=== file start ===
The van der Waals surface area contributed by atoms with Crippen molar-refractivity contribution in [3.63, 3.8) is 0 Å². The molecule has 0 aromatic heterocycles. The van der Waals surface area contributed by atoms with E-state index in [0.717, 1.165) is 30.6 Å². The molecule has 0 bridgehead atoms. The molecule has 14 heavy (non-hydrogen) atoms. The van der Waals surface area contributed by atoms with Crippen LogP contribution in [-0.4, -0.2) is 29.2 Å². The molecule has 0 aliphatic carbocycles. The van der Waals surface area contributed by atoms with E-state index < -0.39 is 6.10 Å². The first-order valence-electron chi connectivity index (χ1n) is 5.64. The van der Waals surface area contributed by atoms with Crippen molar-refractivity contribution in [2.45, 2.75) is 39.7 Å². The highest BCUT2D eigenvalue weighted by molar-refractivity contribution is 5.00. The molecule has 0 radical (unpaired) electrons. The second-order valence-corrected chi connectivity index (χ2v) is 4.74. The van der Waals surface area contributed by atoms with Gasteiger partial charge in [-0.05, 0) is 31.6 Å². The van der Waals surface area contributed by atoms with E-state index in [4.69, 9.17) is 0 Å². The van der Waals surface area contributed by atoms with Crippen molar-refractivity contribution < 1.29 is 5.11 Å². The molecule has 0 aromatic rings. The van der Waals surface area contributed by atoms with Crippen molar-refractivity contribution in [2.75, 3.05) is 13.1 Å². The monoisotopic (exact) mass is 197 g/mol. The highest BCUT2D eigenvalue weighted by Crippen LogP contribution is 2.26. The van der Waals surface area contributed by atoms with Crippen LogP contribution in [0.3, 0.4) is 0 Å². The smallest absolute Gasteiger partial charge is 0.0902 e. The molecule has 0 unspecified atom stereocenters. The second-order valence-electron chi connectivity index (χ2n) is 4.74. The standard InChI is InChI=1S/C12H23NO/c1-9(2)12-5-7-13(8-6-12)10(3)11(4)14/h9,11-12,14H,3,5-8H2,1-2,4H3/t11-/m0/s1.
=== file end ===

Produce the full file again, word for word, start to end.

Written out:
The van der Waals surface area contributed by atoms with Crippen molar-refractivity contribution in [3.63, 3.8) is 0 Å². The molecule has 0 aromatic heterocycles. The van der Waals surface area contributed by atoms with E-state index in [0.717, 1.165) is 30.6 Å². The molecule has 0 bridgehead atoms. The molecule has 14 heavy (non-hydrogen) atoms. The van der Waals surface area contributed by atoms with Crippen LogP contribution in [-0.4, -0.2) is 29.2 Å². The molecule has 0 aliphatic carbocycles. The van der Waals surface area contributed by atoms with E-state index < -0.39 is 6.10 Å². The first-order valence-electron chi connectivity index (χ1n) is 5.64. The van der Waals surface area contributed by atoms with Crippen molar-refractivity contribution in [2.45, 2.75) is 39.7 Å². The highest BCUT2D eigenvalue weighted by molar-refractivity contribution is 5.00. The molecule has 0 radical (unpaired) electrons. The second-order valence-corrected chi connectivity index (χ2v) is 4.74. The van der Waals surface area contributed by atoms with Gasteiger partial charge in [-0.05, 0) is 31.6 Å². The van der Waals surface area contributed by atoms with E-state index in [4.69, 9.17) is 0 Å². The van der Waals surface area contributed by atoms with Crippen molar-refractivity contribution < 1.29 is 5.11 Å². The molecule has 0 aromatic rings. The van der Waals surface area contributed by atoms with Crippen molar-refractivity contribution in [2.75, 3.05) is 13.1 Å². The monoisotopic (exact) mass is 197 g/mol. The highest BCUT2D eigenvalue weighted by Crippen LogP contribution is 2.26. The van der Waals surface area contributed by atoms with Crippen LogP contribution in [0.3, 0.4) is 0 Å². The smallest absolute Gasteiger partial charge is 0.0902 e. The molecule has 0 unspecified atom stereocenters. The second-order valence-electron chi connectivity index (χ2n) is 4.74. The standard InChI is InChI=1S/C12H23NO/c1-9(2)12-5-7-13(8-6-12)10(3)11(4)14/h9,11-12,14H,3,5-8H2,1-2,4H3/t11-/m0/s1.